“Unfortunately, the prime minister’s statements belie the true nature of the crime and send the message to victims that they are somehow responsible for what happens to them. That can turn hesitation about coming forward into refusal to come forward, which in turn distances perpetrators even more from accountability,” explained Mohydin.

This is not the first time that Khan has blamed women for the crimes committed against them. His comments are a reflection of Pakistan’s culture of sexism and misogyny. When the prime minister of the country states that women should dress a certain way, he is essentially giving oppressors of women a narrative that they can use to justify their behavior.

Pakistan’s parliament passed the Domestic Violence (Prevention and Protection) Bill, 2021, recently. In July, the advisor to prime minister of Pakistan on parliamentary affairs, Babar Awan wrote a letter to the speaker of the National Assembly asking for the review of the passed bill against domestic violence and said that it should be sent to the Council of Islamic Ideology (CII).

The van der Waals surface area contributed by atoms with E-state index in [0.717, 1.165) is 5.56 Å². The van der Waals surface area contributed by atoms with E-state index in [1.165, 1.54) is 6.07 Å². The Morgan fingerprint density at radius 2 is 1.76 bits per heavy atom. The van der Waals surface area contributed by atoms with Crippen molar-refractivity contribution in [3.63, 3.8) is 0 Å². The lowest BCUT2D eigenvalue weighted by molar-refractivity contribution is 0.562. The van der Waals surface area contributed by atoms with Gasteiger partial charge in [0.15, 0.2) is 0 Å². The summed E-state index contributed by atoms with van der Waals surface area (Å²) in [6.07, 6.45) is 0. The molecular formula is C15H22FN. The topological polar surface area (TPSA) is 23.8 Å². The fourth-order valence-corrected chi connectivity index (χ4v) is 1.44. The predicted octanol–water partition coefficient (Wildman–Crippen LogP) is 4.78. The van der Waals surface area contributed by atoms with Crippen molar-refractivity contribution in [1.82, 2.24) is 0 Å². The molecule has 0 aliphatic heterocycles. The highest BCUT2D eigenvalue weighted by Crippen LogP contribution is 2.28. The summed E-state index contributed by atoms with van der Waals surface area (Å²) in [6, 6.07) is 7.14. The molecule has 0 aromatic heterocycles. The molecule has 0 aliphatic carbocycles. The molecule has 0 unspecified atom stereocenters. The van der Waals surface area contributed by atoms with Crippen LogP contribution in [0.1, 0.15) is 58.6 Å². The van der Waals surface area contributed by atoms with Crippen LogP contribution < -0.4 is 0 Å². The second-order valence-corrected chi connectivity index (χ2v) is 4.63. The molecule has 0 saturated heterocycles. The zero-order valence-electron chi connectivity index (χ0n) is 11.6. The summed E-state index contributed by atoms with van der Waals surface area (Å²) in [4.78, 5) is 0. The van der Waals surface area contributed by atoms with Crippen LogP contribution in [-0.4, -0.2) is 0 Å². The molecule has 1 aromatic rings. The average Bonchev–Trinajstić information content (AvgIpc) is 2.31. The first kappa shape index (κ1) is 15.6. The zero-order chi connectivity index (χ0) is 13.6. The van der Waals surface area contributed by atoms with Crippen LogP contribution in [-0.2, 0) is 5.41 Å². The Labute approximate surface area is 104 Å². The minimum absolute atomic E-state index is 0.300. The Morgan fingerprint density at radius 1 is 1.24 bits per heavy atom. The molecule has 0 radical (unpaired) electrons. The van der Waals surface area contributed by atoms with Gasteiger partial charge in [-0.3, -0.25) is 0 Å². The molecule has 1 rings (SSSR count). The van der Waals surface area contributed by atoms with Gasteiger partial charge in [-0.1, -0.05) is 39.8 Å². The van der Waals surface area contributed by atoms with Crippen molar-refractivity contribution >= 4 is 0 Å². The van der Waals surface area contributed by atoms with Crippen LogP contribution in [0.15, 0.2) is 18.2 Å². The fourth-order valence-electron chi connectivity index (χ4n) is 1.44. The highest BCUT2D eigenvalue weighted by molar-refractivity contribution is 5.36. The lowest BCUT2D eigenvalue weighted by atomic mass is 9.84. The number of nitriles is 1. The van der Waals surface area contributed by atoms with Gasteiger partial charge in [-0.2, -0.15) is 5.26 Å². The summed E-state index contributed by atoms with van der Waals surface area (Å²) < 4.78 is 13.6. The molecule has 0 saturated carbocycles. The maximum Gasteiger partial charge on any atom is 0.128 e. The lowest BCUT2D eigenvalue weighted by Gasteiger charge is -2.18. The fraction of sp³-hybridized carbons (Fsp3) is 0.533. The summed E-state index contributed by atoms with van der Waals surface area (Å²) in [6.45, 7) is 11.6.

Women’s rights activists criticized the Pakistan Tehreek-i-Insaf (PTI) government for sending the bill to the CII, which has previously stated that “lightly beating” a wife is permissible.

It is noteworthy that CII does not have any woman on its board of members and hence women’s perspectives are not taken into account while making decisions that have an impact on the lives of the women in Pakistan. Another point that remains unanswered is why is there a need to send legislation related to women’s rights to the CII at all, when these measures, like all other bills that are discussed and passed, have been debated and approved by elected members of the National Assembly.

The Most Forgotten Women